Department of Energy Argonne National Laboratory Office of Science NEWTON's Homepage NEWTON's Homepage
NEWTON, Ask A Scientist!
NEWTON Home Page NEWTON Teachers Visit Our Archives Ask A Question How To Ask A Question Question of the Week Our Expert Scientists Volunteer at NEWTON! Frequently Asked Questions Referencing NEWTON About NEWTON About Ask A Scientist Education At Argonne Reaction Rate, Surface Area, and Geometry
Name: Nidhi
Status: student
Grade: 9-12
Country: Canada
Date: Winter 2010-11

Hello, I recently did a chemistry experiment where i measured the effect of surface area on the rate of the reaction, the reaction between magnesium and hydrochloric acid. 15ml of 3.0mol/L HCl was used and a 0.4*1.0cm strip of magnesium was used for each trial. to change the surface area, i folded the magnesium (in half, in thirds, in the shape of a V,and cylindrical). The flat piece of magnesium and the cylindrical one did have the same surface area though. The reaction was measured by the collection of hydrogen gas (downward displacement of water).three trials were done, all trials showed similar data. i know that as surface area increases the rate of reaction should also but there were 2 outliers to my data: flat and cylindrical piece both of which had the highest surface area. The flat piece of magnesium was supposed to have the fastest rate, but it had the lowest, by 10ml/s. The cylindrical piece had the 2nd highest rate but it had the same surface area as the flat piece. I have no clue why that happened, how to account for it or how to explain it.


Did you perform repeat measurements on each way of folding the Mg? A single piece of data has little significance in science, we must verify any result by repeating it.

I would not expect that folding the Mg would really change the surface area, as acid will get in between the fold, but it still could if you sealed it well.

I would advise you to repeat and repeat!!

Best wishes,

Tom Collins

Nidhi - I am wondering if your flat piece was lying flat on the bottom of the vessel while reacting. If true, then the bottom face was getting much less access to acid, and its contribution to reaction rate may have been nearly suppressed.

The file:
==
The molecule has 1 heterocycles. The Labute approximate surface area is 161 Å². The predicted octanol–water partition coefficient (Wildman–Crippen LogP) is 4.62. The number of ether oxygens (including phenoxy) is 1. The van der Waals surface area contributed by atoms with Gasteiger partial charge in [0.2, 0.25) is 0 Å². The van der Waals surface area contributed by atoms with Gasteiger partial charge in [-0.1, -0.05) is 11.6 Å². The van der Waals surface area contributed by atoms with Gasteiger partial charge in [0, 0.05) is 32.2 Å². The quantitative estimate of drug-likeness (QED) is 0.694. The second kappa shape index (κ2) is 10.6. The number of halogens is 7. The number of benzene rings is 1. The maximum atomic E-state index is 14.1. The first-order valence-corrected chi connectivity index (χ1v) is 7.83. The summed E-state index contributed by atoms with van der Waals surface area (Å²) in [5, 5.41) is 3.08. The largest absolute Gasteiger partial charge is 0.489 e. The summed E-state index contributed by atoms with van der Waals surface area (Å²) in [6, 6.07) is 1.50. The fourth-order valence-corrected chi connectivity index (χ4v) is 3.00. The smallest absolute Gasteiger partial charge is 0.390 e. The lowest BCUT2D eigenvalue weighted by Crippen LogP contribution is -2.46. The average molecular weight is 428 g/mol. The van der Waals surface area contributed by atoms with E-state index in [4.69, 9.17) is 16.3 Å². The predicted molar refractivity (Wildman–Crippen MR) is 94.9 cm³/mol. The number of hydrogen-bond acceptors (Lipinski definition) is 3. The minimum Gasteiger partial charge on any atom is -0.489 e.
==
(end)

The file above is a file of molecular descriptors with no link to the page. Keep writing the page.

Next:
On the other hand, if the bubbles were furious and the strip was tumbling in the acid, then the bottom face is unlikely to have been suppressed, and then I have no explanation to offer you.

Jim Swenson


Measuring rates is always difficult - so do not get frustrated. The reason rates measurements are tough is because many things can control rates and it is often difficult to keep those things the same throughout your experiments. Things like fluctuations in temperature can drastically affect rates. Changes in air pressure, even the height of the collecting tube over the pan of water, can affect how fast the water is displaced. Since Mg is easily oxidized, the amount of oxidation coating the strip can also have some effect.

Here are some suggestions: (1) Be sure to clean the strips with a fine sand-paper. (2) Try to get a strong difference in rates first by really changing the surface area between two samples. For example you could hammer one strip into a flat strip measuring approximately 0.4*0.25cm (folding the strip twice and flattening it). (3) Make sure that the height of the water-filled collection tube relative to the pan and to the surface of the floor is the same for all trials. (4) See how much of a difference a compact strip will have versus an open one. This way, you can tell whether a small variation, such as a V- or cylindrical shape, is statistically significant.